By: Ron Chepesiuk
Publishing the name of a juvenile murder suspect angers judge sp.
A SOUTH CAROLINA family court judge has asked a solicitor to determine if the 40,000-circulation Myrtle Beach Sun News should be prosecuted for publishing the name of a juvenile murder suspect.
“It’s my duty and responsibility to protect the confidentiality of juveniles,” Judge Mary Buchan told the court.
The Sun News angered Buchan when it identified 15-year-old Randy Davis as one of those arrested in the shooting of 51-year-old Delores Butler, his godmother.
“We decided to publish the boy’s name because of the seriousness of the case,” explained Gwen Sowler, Sun News managing editor. “It was in the public’s interest to use the boy’s name.”
Davis was angered with his godmother for being too strict with him, according to reports. The last straw for the boy apparently came when Butler, a hotel worker, left a note with orders for him.
Butler was found buried in a shallow grave Nov. 18. She had been shot in the forehead. Davis and an alleged accomplice, a 16-year-old friend, were turned over to the South Carolina Department of Justice in Columbia.
At a family court detention hearing, Buchan made two reporters, including Elaine Gaston of the Sun News, promise not to report Davis’ name. Another Sun News reporter later reported the story and used Davis’ name.
“She [Gaston] felt pressured into agreeing to Judge Buchan’s request,” explained Sowler. “Judges can be very intimidating to reporters covering the court. In fact, when given such an order, many reporters feel their only option is to either to get up and leave or to agree to what the judge demanded.”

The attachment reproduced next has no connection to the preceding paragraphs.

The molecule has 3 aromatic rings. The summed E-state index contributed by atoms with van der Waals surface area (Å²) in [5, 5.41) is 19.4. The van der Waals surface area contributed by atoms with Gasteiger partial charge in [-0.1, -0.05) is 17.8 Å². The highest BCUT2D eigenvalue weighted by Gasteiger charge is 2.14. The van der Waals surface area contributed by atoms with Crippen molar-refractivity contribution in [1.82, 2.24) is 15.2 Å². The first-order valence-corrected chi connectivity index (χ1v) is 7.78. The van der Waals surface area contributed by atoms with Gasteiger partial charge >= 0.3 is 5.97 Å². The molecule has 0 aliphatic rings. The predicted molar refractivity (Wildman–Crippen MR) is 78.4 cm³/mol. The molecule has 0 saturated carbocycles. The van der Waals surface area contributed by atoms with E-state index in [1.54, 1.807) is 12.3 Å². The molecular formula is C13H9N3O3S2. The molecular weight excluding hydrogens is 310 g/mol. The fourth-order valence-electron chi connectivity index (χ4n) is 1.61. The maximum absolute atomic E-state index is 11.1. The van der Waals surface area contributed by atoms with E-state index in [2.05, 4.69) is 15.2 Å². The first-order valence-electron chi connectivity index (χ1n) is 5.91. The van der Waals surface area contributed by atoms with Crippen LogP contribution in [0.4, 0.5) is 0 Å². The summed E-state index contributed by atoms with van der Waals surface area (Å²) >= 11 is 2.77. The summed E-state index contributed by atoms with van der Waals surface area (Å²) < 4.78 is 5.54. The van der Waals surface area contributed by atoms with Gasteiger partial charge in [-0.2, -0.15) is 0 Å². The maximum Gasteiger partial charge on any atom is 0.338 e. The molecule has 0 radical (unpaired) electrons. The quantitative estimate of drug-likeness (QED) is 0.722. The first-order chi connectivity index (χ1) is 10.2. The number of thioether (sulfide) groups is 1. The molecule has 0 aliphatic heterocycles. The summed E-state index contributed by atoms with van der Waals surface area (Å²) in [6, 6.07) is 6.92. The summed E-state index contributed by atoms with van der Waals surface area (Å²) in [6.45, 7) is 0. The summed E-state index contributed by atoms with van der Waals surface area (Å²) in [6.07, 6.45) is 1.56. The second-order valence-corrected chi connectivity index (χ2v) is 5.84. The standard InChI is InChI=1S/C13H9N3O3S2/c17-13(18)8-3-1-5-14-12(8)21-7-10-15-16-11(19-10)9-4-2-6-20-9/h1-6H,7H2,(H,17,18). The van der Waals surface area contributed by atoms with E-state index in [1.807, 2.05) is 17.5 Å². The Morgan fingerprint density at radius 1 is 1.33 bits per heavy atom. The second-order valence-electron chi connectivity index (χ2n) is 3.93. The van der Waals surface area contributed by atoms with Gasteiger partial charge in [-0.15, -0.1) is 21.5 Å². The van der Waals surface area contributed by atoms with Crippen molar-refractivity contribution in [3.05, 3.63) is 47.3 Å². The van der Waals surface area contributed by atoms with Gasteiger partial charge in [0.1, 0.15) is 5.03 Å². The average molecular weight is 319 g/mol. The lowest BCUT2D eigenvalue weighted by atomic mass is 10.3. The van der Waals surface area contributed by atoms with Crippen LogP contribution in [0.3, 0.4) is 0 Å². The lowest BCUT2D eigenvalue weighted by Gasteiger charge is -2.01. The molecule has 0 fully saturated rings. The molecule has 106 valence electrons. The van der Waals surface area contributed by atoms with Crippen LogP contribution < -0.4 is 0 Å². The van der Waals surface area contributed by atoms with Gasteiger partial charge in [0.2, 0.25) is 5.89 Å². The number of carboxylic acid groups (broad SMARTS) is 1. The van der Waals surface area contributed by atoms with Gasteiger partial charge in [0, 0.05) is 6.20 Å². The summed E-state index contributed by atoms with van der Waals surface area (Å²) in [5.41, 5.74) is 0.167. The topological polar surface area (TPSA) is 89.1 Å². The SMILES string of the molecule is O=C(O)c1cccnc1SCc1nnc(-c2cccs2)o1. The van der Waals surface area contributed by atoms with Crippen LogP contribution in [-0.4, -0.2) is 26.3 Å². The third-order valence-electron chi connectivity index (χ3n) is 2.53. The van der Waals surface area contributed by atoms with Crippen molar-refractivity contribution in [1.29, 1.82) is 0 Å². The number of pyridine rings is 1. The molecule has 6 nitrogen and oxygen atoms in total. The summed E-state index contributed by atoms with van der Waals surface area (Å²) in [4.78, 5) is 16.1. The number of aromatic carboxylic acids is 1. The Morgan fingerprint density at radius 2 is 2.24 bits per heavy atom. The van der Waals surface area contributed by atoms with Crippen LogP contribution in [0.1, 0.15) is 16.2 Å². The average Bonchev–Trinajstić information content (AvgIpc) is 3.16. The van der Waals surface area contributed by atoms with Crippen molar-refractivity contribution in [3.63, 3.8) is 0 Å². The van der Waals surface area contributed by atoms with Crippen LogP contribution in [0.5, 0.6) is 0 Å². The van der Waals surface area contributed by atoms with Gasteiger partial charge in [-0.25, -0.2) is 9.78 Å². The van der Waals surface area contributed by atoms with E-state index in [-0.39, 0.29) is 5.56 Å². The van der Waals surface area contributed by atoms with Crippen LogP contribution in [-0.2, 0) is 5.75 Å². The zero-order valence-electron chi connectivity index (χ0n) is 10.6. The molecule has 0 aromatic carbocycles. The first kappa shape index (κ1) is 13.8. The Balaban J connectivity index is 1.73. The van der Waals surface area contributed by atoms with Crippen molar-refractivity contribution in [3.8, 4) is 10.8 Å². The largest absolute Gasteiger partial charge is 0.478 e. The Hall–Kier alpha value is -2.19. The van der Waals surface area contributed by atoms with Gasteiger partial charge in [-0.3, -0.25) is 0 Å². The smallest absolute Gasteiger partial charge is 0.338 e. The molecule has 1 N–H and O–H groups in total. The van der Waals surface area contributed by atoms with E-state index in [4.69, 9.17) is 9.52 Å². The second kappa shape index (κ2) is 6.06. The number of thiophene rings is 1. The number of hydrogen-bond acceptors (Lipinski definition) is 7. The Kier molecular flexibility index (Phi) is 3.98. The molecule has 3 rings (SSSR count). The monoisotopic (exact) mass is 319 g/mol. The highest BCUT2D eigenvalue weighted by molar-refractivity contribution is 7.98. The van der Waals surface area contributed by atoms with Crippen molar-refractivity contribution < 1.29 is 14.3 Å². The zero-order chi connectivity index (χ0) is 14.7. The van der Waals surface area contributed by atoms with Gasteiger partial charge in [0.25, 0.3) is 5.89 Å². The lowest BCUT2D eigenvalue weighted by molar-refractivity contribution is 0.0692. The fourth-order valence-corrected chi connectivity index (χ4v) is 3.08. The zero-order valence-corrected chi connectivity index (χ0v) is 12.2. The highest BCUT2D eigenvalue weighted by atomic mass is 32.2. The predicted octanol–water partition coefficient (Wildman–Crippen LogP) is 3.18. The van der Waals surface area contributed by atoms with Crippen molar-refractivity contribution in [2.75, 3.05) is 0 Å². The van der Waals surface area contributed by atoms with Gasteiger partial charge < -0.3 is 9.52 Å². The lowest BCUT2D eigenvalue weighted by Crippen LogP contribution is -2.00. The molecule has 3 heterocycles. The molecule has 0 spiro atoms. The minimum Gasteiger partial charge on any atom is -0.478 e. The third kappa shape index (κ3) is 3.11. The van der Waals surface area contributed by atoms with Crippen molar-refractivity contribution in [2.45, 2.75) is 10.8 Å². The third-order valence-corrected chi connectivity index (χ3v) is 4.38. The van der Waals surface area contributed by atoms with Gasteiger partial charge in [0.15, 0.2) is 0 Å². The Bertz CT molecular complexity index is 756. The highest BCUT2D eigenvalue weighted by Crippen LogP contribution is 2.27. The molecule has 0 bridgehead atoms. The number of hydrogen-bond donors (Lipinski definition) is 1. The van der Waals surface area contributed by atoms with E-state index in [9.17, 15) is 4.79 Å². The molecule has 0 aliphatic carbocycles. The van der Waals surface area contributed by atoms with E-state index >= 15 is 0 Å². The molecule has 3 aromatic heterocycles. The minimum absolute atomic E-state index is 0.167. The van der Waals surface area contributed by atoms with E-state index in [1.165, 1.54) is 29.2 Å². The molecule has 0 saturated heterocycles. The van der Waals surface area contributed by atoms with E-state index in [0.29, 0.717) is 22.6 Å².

Jay Bender, attorney for the Sun News, who is also legal counsel for the South Carolina Press Association, said, “I don’t think there is any basis for prosecuting the newspaper. Any agreement to publish a name heard in open court would be unconstitutional.”
Bender pointed out that in 1981 the South Carolina Supreme Court declared unconstitutional a law prohibiting publication of a suspect’s name.
Sowler says South Carolina law can be very confusing for judges who work in areas of the state that don’t deal with the media on a regular basis. She put Buchan in that category.
Solictor Ralph Wilson said he would determine if publishing the juvenile’s name warranted a criminal prosecution of the Sun News.
The newspaper said it hasn’t had any dealings with the solicitor since the story ran.
“We feel we aren’t going to hear any more about the case,” Sowler predicted. “The judge may have felt she had the duty and responsibility to ascertain whether the Sun News broke the law, but our lawyers assure us we have done nothing wrong.”
She said leaders have called to express support for the newspaper.